Tatiana Fabergé

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Portrait of Tatiana Fabergé

Tatiana Fabergé (7 March 1930 – 13 February 2020)[1] was a secretary[2], a Fabergé scholar[3], and jeweler from Switzerland.


Fabergé was born in 1930 in Versoix, Geneva, Switzerland. Her parents were Fedor Fabergé (a son of Agathon Carl Theodor Fabergé) and Tatiana Borisovna Sheremeteva-Fabergé (the daughter of Boris Sergeevich Sheremetev and Princess Elisabed Aleksandres Asuli Bagration of Mukhrani). During the 1950s she studied jewellery design in Paris, where she was in contact with her uncles Eugene Fabergé and Alexander Fabergé.[4] The Fabergé brothers had a store in Paris called Fabergé & Cie.

Tatiana Fabergé joined CERN—the European Organization for Particle Physics Research—as a secretary when the CERN Theory Group was moved from Copenhagen to Geneva. She retired from CERN in 1995.[5]

Fabergé was always interested in the House of Fabergé. After retirement she worked researching the family history and promoting its heritage.

In 1974 she launched her own jewelry and product line Tatiana Fabergé which is marketed through her own web site.[6] During her career she created several products under different trademarks, in 2005 Fabergé Ltd purchased from the Tatiana Fabergé SA one of the trademarks, Tatiana Fabergé SA then continued developing products under the Tsars Collection trademark.

Since 2007 she was actively involved in giving advice and guidance via the Fabergé Heritage Council, a division of Fabergé Ltd, regarding the relaunch of the brand. She worked closely with the creative team and advised on heritage matters.{{Citation needed|date=March 2020}. tatiana morreu em fevereiro de 2020.


Her publications on Carl Fabergé include:

  • The History of the House of Fabergé (1992).[7]
  • The Fabergé Imperial Easter Eggs (1997)[8], which incorporates a catalogue raisonné of Fabergé’s imperial eggs.
  • Fabergé and Saint Petersburg Jewellers (1997)[9], which contains a comprehensive compilation of documents and publications relating to the House of Fabergé.
  • Fabergé (2012).[10]
  • Fabergé: The Imperial "Empire" Egg of 1902 (2017)[11], the last book in English, which was issued with Tatiana Fabergé's participation.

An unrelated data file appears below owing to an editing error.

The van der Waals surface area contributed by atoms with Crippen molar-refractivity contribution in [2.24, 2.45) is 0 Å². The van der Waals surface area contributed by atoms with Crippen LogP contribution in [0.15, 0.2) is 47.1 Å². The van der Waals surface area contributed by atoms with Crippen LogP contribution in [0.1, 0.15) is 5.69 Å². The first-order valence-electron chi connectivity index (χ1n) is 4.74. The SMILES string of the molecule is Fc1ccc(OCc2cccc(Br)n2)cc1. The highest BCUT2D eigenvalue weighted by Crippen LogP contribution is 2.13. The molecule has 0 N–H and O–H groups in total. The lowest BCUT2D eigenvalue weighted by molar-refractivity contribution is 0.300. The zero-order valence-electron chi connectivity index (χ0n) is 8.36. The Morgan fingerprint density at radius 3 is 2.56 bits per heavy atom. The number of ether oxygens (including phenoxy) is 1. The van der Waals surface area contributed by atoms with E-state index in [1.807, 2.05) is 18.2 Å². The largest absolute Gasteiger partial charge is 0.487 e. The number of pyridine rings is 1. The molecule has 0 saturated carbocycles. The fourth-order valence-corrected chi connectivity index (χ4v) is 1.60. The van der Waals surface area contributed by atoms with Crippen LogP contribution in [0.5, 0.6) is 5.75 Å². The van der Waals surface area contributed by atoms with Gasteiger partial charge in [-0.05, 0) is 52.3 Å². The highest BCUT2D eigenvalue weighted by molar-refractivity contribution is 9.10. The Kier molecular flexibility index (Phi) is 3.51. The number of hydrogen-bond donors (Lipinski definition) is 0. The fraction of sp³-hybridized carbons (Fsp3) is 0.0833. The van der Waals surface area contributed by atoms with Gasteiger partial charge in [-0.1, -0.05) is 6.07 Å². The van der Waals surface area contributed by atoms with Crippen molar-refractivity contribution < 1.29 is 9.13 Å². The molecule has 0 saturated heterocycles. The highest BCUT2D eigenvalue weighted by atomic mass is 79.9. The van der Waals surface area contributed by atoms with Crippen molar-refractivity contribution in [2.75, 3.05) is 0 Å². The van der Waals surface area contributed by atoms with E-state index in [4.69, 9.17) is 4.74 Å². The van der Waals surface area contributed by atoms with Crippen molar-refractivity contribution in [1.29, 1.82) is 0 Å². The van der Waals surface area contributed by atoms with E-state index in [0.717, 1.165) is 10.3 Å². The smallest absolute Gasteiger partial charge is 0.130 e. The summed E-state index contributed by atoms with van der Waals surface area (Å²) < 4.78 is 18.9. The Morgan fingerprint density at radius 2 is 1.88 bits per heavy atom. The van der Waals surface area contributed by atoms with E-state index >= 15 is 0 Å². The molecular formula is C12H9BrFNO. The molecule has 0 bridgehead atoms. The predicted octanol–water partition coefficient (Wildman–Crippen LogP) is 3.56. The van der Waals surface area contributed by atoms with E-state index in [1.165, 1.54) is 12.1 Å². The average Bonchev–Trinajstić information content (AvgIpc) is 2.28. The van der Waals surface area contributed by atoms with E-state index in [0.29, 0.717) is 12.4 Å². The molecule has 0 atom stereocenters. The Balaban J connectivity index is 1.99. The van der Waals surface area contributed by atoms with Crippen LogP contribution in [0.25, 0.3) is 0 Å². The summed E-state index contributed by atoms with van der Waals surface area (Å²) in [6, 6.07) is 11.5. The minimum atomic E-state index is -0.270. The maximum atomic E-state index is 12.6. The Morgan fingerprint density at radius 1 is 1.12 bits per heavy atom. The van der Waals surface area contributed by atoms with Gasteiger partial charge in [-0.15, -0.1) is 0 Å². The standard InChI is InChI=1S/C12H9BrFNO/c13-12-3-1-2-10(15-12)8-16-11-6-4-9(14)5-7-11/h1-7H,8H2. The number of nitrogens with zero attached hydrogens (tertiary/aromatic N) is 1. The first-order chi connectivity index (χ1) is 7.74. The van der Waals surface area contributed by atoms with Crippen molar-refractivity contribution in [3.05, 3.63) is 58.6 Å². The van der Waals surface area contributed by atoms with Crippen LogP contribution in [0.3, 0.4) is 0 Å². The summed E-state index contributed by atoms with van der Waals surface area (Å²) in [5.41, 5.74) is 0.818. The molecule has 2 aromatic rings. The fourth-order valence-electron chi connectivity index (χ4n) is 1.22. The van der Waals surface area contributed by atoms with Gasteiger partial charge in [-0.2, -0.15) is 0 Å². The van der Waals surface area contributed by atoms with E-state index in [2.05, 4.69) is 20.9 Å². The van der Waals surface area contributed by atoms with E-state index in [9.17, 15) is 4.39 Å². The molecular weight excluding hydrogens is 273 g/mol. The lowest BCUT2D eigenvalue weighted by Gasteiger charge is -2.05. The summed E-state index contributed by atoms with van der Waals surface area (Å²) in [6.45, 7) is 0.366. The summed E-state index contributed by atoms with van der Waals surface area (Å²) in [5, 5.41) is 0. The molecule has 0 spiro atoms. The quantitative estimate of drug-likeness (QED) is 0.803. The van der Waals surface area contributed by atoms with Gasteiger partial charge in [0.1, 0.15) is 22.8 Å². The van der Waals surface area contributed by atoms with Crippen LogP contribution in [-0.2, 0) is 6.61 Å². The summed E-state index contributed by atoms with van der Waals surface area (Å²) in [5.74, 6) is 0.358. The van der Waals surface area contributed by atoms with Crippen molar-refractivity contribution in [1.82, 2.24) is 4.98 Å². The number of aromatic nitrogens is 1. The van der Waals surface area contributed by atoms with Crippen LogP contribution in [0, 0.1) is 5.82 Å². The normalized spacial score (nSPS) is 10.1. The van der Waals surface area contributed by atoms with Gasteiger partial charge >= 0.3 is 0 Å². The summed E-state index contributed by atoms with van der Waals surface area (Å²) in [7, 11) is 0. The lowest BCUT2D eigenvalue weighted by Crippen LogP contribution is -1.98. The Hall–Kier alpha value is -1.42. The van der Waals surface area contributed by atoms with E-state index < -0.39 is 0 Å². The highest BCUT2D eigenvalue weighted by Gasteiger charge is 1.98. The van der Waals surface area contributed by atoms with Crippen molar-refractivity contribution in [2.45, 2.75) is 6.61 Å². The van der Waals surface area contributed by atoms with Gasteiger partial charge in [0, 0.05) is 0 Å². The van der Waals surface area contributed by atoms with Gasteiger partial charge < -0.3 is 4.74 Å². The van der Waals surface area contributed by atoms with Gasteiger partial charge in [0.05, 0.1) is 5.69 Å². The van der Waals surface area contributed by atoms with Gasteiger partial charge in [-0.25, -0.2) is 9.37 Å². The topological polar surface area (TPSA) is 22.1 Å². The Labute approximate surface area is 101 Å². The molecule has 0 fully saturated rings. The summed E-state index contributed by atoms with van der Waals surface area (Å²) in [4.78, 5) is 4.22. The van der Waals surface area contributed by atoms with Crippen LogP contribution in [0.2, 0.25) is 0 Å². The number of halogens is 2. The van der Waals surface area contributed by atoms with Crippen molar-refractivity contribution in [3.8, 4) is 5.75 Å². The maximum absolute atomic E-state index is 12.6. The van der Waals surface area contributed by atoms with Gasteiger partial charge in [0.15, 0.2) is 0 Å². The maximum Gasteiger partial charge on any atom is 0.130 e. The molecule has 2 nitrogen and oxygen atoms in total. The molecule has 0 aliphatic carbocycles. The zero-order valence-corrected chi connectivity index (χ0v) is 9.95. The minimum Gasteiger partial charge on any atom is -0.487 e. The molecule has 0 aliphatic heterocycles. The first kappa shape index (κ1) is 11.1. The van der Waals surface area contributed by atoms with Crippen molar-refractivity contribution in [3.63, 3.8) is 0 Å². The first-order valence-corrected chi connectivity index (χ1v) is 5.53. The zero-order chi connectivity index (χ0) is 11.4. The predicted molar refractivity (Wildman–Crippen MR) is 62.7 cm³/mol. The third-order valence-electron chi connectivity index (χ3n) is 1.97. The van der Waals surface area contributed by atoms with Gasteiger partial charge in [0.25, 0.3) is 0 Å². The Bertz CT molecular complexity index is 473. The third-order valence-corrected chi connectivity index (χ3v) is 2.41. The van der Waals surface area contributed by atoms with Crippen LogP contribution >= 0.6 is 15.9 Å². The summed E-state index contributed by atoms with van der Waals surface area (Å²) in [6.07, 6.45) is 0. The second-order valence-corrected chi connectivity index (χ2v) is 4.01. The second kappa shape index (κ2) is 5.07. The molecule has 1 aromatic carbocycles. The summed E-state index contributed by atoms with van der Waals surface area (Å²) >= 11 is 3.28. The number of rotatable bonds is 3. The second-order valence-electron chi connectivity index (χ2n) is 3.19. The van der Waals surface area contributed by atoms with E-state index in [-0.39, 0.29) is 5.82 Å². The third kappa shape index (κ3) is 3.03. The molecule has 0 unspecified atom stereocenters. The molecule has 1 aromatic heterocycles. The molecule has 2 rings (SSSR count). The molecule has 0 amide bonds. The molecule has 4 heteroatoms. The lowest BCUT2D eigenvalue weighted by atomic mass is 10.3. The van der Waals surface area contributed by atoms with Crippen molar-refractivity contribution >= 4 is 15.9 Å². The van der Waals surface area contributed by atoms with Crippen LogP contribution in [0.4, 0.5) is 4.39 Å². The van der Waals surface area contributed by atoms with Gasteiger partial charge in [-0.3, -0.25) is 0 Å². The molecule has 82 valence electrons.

1. ^ Fontaine, Marie-Noëlle; Perrin, Nanie; Ellis, John (4 March 2020). "Tatiana Fabergé (1930–2020)". Bulletin for the CERN community. Retrieved 12 March 2020.
  2. ^ J. Krige (18 December 1996), History of CERN, III, Elsevier, pp. 294–, ISBN 978-0-08-053403-9
  3. ^ Toby Faber (4 September 2008), Faberge's Eggs: One Man's Masterpieces and the End of an Empire, Pan Macmillan, pp. 276–, ISBN 978-0-230-71396-3
  4. ^ Andrew, John (12 March 2020). "The world of Fabergé—Heritage council: Tatiana Fabergé". Fabergé.com.
  5. ^ "People and things". CERN Courier. 35 (3): 26. May 1995.
  6. ^ "Tsars collection". Archived from the original on 18 April 2019.
  7. ^ Franz P. Birbaum (1992), The history of the house of Fabergé: according to the recollections of the senior master craftsman of the firm, Franz P. Birbaum : on the occasion of the 150th anniversary of the foundation of the firm, 1842-1992
  8. ^ Tatʹi︠a︡na F. Faberzhe; Valentin V. Skurlov; Lynette G. Proler (1997), The Fabergé imperial Easter eggs, Christie's, ISBN 978-0-903432-48-1
  9. ^ Tatʹi︠a︡na F. Faberzhe; Aleksandr Sergeevich Goryni︠a︡; Valentin V. Skurlov (1997), Faberzhe i peterburgskie i︠u︡veliry: sbornik memuarov, stateĭ, arkhivnykh dokumentov po istorii russkogo i︠u︡velirnogo iskusstva, Zhurnal "Neva"
  10. ^ Tatiana Fabergé; Eric-Alain Kohler; Valentin V. Skurlov (2012), Fabergé: A Comprehensive Reference Book, Slatkine, ISBN 978-2-8321-0498-9
  11. ^ Tatiana Fabergé; Nikolai Bachmakov; Dmitry Krivoshey; Nicholas Nicholson [ed.]; Valentin Skurlov; Anna Palmade; Vincent Palmade (2017), Fabergé: The Imperial "Empire" Egg of 1902, Harrison Piper & Co., ISBN 978-1-5323-4228-8CS1 maint: extra text: authors list (link)

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